The heated meatballs when they came were the best we have ever eaten, full of Greek flavour, with a hint of chilli. The bread was perfect, the yoghurt cold and delicious with big pieces of crunchy cucumber. We ate quickly and got up to make room for more guests arriving.

When we walked outside, I realised why the chef wasn't her son. Strada Café was next door.

That's an Italian name anyway. We had eaten at Tzferakos.

By now the rain was heavier. No umbrellas. I put my handbag over my shoulder and my raincoat over the top, pulling the front together to try to keep myself dry. We both pulled our raincoat hoods over our heads and John wrapped his camera bag in a disposible poncho. We passed an outdoor market just packing up. Home didn't seem far.

This child's umbrella blew inside out.

By the time we arrived here at Notre Dame, I knew my showerproof raincoat wasn't waterproof.

Then the deluge really began. We sheltered for a little while in the bread competition tent across from Notre Dame, but there were so many people squashing in, that steam was coming off our bodies. We left and walked home in the rain and thunder. I was glad we weren't holding an umbrella with metal spikes above our heads. Once home I found my bag was wet but not saturated. My phone was dry. John's camera gear fine.

Luckily we had a washing machine/dryer and a heated towel rail in the apartment, so we managed to get our clothes, shoes and my bag dry before packing the next morning.

We'd booked dinner just across from our apartment at La Rose de France.

We both ordered lamb chops with mash (it sounds much posher in French) and I went out to take a photo of boules being played in the square.

There were several young men playing. I felt like a paparazza. -:)

This is Amanda (UH - MARN - DUH) who looked after us for the evening. She speaks four languages, is young and fun and extroverted, with a four-year-old. She loves Ducati motor cycles.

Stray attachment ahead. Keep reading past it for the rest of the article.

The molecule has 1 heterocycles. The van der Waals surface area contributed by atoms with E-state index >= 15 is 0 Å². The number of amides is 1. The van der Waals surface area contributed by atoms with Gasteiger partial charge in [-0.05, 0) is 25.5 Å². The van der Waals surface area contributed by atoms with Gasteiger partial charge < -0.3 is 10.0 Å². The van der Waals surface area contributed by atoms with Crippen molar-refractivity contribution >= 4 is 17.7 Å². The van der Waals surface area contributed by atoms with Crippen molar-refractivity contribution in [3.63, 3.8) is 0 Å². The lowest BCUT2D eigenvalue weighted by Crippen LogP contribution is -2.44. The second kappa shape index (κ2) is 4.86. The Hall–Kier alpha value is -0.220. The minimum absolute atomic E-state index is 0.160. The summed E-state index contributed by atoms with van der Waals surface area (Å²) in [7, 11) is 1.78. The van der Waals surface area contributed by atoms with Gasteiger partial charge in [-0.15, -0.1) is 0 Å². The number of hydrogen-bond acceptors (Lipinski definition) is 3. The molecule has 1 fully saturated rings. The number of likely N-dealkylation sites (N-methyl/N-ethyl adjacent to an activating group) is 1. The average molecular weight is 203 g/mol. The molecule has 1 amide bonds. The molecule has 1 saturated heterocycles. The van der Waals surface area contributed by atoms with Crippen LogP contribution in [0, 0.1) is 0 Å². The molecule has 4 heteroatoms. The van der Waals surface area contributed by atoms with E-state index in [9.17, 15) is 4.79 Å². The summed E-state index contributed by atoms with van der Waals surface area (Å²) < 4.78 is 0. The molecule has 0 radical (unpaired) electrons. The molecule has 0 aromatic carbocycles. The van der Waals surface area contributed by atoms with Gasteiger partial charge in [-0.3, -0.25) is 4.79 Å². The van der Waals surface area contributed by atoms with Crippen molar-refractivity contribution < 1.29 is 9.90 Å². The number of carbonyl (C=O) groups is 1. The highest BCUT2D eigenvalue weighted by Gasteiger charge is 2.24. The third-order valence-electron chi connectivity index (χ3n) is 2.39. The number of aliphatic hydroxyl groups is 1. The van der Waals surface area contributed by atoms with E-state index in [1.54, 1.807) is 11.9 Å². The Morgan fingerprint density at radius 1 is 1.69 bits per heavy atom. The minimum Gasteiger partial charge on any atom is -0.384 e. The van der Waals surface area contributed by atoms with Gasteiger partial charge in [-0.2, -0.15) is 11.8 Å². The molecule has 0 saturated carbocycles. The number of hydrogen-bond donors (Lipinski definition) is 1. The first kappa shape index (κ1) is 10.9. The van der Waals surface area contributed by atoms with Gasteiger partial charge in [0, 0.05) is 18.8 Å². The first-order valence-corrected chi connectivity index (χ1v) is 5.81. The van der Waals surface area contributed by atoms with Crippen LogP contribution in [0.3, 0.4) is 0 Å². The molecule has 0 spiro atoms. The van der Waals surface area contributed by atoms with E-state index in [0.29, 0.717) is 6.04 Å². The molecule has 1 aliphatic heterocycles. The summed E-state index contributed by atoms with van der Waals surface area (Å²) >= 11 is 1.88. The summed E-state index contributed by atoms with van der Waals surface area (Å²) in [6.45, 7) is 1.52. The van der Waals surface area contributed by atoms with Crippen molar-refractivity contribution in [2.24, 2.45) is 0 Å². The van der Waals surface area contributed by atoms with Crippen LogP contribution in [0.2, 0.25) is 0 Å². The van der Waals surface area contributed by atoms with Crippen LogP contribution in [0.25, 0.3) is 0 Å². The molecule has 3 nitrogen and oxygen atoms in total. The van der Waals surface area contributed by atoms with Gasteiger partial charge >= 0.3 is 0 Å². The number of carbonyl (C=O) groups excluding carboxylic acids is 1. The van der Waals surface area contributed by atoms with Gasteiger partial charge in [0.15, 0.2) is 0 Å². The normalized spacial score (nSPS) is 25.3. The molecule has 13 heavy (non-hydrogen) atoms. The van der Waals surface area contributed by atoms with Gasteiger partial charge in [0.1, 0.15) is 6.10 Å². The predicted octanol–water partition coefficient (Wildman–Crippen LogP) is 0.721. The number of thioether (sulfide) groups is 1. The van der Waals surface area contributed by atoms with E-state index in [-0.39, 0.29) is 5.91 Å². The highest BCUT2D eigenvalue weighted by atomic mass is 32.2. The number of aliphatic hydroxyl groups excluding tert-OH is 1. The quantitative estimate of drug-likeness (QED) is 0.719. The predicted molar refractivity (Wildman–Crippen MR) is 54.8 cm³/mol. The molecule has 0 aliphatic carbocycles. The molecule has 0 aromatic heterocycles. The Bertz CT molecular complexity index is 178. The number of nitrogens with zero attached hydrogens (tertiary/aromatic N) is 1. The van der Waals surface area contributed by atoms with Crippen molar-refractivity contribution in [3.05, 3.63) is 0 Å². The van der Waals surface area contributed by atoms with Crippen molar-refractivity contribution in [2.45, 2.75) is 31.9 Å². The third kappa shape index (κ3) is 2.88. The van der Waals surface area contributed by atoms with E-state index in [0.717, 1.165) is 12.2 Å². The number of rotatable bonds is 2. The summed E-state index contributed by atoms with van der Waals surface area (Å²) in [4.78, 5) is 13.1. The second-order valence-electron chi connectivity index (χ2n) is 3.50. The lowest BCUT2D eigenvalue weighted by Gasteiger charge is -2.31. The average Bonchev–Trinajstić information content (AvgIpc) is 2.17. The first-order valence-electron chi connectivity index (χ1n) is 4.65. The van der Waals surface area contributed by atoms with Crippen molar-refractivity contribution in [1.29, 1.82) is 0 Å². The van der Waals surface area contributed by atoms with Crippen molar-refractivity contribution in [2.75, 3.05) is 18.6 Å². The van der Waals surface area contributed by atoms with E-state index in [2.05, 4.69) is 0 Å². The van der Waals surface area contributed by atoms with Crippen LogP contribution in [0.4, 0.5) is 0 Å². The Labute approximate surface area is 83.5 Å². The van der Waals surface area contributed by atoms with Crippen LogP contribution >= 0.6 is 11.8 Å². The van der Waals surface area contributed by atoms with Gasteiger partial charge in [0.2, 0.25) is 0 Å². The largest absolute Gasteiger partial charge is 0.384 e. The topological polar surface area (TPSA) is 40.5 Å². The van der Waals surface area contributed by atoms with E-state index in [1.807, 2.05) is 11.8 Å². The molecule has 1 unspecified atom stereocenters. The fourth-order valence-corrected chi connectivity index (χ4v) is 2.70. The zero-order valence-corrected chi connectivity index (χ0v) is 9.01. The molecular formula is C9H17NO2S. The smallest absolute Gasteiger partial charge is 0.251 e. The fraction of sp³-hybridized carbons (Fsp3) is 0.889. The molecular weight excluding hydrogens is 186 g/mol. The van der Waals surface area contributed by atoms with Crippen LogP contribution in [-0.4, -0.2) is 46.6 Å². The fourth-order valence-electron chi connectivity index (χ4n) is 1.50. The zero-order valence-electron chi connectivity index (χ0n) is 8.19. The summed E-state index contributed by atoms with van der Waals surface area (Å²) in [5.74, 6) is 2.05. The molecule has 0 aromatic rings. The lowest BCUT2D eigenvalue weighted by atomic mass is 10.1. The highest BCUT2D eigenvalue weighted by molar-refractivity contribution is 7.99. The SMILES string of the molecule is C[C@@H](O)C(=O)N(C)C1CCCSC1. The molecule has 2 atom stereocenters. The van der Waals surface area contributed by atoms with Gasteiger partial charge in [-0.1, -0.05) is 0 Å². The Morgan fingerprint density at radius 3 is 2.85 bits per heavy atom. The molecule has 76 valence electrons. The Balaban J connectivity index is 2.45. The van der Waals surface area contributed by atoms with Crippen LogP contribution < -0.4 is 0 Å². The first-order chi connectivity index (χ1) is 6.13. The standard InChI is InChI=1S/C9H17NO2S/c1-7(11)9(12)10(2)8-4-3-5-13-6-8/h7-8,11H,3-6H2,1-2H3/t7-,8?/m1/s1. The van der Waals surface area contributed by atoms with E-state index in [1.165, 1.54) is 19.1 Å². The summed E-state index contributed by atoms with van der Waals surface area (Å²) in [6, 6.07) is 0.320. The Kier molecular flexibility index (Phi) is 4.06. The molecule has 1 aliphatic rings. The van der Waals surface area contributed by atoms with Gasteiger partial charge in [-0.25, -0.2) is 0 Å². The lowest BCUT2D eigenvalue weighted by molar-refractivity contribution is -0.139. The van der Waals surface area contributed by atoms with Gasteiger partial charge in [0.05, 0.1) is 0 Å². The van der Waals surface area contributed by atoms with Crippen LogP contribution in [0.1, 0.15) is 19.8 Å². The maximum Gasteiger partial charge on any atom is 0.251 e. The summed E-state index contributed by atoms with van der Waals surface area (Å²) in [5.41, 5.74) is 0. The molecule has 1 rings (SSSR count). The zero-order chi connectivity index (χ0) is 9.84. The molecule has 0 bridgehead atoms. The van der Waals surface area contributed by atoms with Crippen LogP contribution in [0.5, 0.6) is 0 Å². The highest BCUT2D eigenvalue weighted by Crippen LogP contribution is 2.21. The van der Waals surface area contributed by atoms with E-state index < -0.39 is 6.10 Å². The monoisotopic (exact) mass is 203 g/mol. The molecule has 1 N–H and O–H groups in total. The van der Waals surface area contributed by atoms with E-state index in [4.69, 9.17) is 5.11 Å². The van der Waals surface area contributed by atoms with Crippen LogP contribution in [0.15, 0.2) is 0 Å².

We'd eaten early so that we could do a little night photography. We walked across to the Louvre to take dusk shots of the pyramid. But the gates to the Louvre were closed, the pyramid side roped off with security standing inside.

We walked along the Seine towards the Petit Palais, past the huge ferris wheel in the Place de la Concorde. But the star of the show is always the Eiffel Tower. We walked home along the left bank and were tired little bunnies by midnight.

And so there you have it. The end of another wonderful journey together. I'd like to thank you most sincerely for coming along with me, for having faith in me. Sharing it with you increases my own enjoyment enormously.

I want to thank my full-time long-time photography buddy.

Once I sort out the website so that you can access any trip you've bought, at any time, I'll let you know. And I'll be thinking about where we go next. If you have any ideas for how I can improve my trip coverage, or the website, or how you think I could increase my traveller numbers, or anything else at all, please let me know. You can press reply to any of my emails. Or contact me through the website.

This is one of 381 mascarons of the heads of ancient gods (copies by 19th century sculptors of the originals by Germain Pilon, now in museums) on the sides of the Pont Neuf.

Of the cities I've visited, Paris is the city which fills my soul. When I arrive, I feel as if I've come home. And I always leave with so many things left to do and see. A perpetual reason to return. So until next time, my travelling buddies, I wait you.

shelley dark, writer